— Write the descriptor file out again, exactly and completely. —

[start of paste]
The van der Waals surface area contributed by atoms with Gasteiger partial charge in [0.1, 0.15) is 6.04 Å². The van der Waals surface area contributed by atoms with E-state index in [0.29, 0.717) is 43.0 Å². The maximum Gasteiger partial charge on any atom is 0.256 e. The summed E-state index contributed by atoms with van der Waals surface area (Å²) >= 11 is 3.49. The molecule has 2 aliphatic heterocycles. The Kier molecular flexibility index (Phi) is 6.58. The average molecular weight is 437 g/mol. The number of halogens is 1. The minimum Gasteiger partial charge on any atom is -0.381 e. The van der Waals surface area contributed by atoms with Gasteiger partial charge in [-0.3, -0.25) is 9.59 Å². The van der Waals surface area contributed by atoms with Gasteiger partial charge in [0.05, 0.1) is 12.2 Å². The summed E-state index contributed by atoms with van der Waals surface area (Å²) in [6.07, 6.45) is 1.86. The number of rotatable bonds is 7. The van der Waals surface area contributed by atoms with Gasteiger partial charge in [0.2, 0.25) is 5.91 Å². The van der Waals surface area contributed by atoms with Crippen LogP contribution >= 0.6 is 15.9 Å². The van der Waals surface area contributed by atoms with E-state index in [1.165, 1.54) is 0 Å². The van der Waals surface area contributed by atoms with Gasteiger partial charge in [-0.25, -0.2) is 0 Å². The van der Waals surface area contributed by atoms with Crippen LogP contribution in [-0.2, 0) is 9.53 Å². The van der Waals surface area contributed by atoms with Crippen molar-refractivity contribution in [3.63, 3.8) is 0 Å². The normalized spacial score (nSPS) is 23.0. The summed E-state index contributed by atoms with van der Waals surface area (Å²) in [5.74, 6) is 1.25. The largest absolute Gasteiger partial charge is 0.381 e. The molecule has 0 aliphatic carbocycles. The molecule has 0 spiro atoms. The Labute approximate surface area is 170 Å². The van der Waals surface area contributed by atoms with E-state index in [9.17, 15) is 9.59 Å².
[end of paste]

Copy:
The van der Waals surface area contributed by atoms with Gasteiger partial charge in [0.1, 0.15) is 6.04 Å². The van der Waals surface area contributed by atoms with E-state index in [0.29, 0.717) is 43.0 Å². The maximum Gasteiger partial charge on any atom is 0.256 e. The summed E-state index contributed by atoms with van der Waals surface area (Å²) >= 11 is 3.49. The molecule has 2 aliphatic heterocycles. The Kier molecular flexibility index (Phi) is 6.58. The average molecular weight is 437 g/mol. The number of halogens is 1. The minimum Gasteiger partial charge on any atom is -0.381 e. The van der Waals surface area contributed by atoms with Gasteiger partial charge in [-0.3, -0.25) is 9.59 Å². The van der Waals surface area contributed by atoms with Gasteiger partial charge in [0.05, 0.1) is 12.2 Å². The summed E-state index contributed by atoms with van der Waals surface area (Å²) in [6.07, 6.45) is 1.86. The number of rotatable bonds is 7. The van der Waals surface area contributed by atoms with Gasteiger partial charge in [0.2, 0.25) is 5.91 Å². The van der Waals surface area contributed by atoms with Crippen LogP contribution >= 0.6 is 15.9 Å². The van der Waals surface area contributed by atoms with E-state index in [1.165, 1.54) is 0 Å². The van der Waals surface area contributed by atoms with Gasteiger partial charge in [-0.25, -0.2) is 0 Å². The van der Waals surface area contributed by atoms with Crippen LogP contribution in [-0.2, 0) is 9.53 Å². The van der Waals surface area contributed by atoms with Crippen molar-refractivity contribution in [3.63, 3.8) is 0 Å². The normalized spacial score (nSPS) is 23.0. The summed E-state index contributed by atoms with van der Waals surface area (Å²) in [5.74, 6) is 1.25. The largest absolute Gasteiger partial charge is 0.381 e. The molecule has 0 aliphatic carbocycles. The molecule has 0 spiro atoms. The Labute approximate surface area is 170 Å². The van der Waals surface area contributed by atoms with E-state index in [9.17, 15) is 9.59 Å².